EUREKA, MO. – A racially insensitive photo resurfaced among Eureka High School students on Friday and now parents are expressing their concern.
Parents are speaking out in frustration after an image of a student holding a confederate flag taken last year resurfaced, but this time, the image was freshly altered. A Snapchat filter created to honor Black History Month was placed directly on the flag.
“I’m angry, I’m frustrated, and I’m deeply concerned about the racist actions or racist language used at Eureka High School,” said one disturbed parent. “It’s like it’s part of the culture there.”
Just two months ago images of Eureka High students wearing blackface and the use of a racial slur were posted on social media. The incident that happened on Friday now makes this the third racially insensitive act to occur at the high school within a year’s span.
Black students at the school hung signs in the lunchroom to try and visually display the hurt they are feeling and are telling parents they are not surprised these acts keep happening.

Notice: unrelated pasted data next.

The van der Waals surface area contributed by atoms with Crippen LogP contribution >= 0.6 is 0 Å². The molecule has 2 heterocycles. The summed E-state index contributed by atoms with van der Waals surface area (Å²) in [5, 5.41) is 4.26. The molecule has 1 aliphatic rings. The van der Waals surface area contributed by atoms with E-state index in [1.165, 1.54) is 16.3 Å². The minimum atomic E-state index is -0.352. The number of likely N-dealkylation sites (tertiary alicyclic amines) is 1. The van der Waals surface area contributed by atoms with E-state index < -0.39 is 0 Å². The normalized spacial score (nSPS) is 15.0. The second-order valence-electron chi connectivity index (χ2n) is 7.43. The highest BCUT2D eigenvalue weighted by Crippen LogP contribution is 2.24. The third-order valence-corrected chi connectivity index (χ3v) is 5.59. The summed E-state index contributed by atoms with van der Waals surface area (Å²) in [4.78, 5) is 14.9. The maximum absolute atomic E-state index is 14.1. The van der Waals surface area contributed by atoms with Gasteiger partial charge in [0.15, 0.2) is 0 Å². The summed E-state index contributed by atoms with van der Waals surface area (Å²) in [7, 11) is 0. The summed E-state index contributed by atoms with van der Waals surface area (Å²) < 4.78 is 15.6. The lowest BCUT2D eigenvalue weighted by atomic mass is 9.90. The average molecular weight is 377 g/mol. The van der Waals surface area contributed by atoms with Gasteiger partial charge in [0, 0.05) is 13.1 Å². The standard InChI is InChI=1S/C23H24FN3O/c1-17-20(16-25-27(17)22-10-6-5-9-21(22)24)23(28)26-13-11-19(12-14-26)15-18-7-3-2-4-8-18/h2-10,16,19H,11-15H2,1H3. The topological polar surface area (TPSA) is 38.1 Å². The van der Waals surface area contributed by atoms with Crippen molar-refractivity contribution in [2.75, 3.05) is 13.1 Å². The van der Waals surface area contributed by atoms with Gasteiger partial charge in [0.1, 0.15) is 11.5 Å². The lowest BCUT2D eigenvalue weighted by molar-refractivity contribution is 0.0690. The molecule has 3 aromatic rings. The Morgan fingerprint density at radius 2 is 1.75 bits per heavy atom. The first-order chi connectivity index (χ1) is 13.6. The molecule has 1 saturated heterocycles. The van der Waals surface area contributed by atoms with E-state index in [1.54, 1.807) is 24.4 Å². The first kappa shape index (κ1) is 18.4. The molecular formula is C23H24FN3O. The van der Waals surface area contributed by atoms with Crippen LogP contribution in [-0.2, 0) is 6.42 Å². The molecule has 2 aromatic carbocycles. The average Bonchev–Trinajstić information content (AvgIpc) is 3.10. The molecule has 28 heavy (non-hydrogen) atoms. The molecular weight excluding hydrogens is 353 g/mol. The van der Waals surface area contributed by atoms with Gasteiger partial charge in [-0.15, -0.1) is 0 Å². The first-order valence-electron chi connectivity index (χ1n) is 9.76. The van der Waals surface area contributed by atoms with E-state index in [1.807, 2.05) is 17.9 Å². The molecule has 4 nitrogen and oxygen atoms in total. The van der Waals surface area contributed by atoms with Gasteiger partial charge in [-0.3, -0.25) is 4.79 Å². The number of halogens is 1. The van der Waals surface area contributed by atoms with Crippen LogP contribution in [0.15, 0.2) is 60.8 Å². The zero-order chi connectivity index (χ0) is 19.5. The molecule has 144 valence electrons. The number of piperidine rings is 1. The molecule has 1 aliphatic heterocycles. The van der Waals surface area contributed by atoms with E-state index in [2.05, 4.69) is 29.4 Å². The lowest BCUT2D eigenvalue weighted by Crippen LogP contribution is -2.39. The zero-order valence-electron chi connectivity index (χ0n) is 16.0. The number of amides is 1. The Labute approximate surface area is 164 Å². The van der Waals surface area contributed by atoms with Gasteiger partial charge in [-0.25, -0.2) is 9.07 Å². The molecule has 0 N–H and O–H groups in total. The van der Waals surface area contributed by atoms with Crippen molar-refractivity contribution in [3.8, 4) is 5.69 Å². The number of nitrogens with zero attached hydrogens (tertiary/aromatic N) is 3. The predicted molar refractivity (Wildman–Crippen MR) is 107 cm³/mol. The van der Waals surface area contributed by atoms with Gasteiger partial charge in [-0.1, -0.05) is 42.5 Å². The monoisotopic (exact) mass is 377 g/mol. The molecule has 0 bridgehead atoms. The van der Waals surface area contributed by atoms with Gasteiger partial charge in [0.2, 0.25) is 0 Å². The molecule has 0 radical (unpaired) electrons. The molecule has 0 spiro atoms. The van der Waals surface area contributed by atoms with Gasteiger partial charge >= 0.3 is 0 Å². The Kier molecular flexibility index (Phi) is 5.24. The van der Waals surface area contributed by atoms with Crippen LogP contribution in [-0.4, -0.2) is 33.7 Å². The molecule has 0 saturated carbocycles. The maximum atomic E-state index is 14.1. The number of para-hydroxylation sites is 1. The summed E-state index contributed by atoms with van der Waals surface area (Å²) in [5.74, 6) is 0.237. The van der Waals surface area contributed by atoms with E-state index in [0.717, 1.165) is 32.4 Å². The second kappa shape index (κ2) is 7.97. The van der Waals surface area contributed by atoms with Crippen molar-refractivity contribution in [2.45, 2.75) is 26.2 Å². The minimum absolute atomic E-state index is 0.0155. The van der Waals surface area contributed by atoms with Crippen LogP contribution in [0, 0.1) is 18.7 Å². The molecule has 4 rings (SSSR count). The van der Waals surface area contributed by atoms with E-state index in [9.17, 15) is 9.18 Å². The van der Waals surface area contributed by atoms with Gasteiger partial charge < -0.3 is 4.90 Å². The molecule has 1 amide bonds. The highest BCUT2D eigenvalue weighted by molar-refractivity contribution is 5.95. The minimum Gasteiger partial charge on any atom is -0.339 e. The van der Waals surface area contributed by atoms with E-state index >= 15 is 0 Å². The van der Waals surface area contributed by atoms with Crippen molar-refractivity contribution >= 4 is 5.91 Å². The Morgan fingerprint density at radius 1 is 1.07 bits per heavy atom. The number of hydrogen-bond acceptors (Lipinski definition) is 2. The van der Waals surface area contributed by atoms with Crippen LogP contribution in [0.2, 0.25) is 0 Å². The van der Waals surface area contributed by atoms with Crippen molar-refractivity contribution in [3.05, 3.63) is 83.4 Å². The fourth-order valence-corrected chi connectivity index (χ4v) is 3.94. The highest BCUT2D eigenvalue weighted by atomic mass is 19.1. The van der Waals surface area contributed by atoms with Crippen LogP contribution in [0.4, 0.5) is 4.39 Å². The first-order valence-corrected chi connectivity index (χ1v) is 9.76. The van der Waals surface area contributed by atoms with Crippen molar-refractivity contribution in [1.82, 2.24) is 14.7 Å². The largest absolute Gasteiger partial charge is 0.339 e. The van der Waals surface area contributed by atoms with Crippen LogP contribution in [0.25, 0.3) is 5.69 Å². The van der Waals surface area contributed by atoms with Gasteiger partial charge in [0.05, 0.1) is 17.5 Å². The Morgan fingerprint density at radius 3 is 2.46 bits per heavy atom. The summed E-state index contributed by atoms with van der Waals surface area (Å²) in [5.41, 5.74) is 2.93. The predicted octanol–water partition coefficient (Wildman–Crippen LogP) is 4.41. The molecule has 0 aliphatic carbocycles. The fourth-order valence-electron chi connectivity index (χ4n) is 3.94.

The offended students claim that they regularly hear racial slurs being said by their peers at sporting events and assemblies. They say that the school as a whole is a “toxic environment for minority students.”
One offended student expressed that she would like to see the school do more.
She said, “When you do something wrong there has to be consequences for those actions. I just wish the school would take this kind of stuff more seriously.”
School Principal Charlie Crouther addressed parents and staff through an email the same day the image was shared stating, in part, “Although this post was not made at the school or during school hours, we realize it did impact the school community. We want to assure our students, families, and staff that this kind of behavior has not place in our schools and will not be tolerated.”
Parents and students have suggested that the school hold a PTO meeting or school assembly forum to allow open discussion regarding the issues at hand.
“I would love to have one of those so I could voice how my daughter comes home visibly upset… you shouldn’t have those variables when you’re there to learn,” said the student’s father.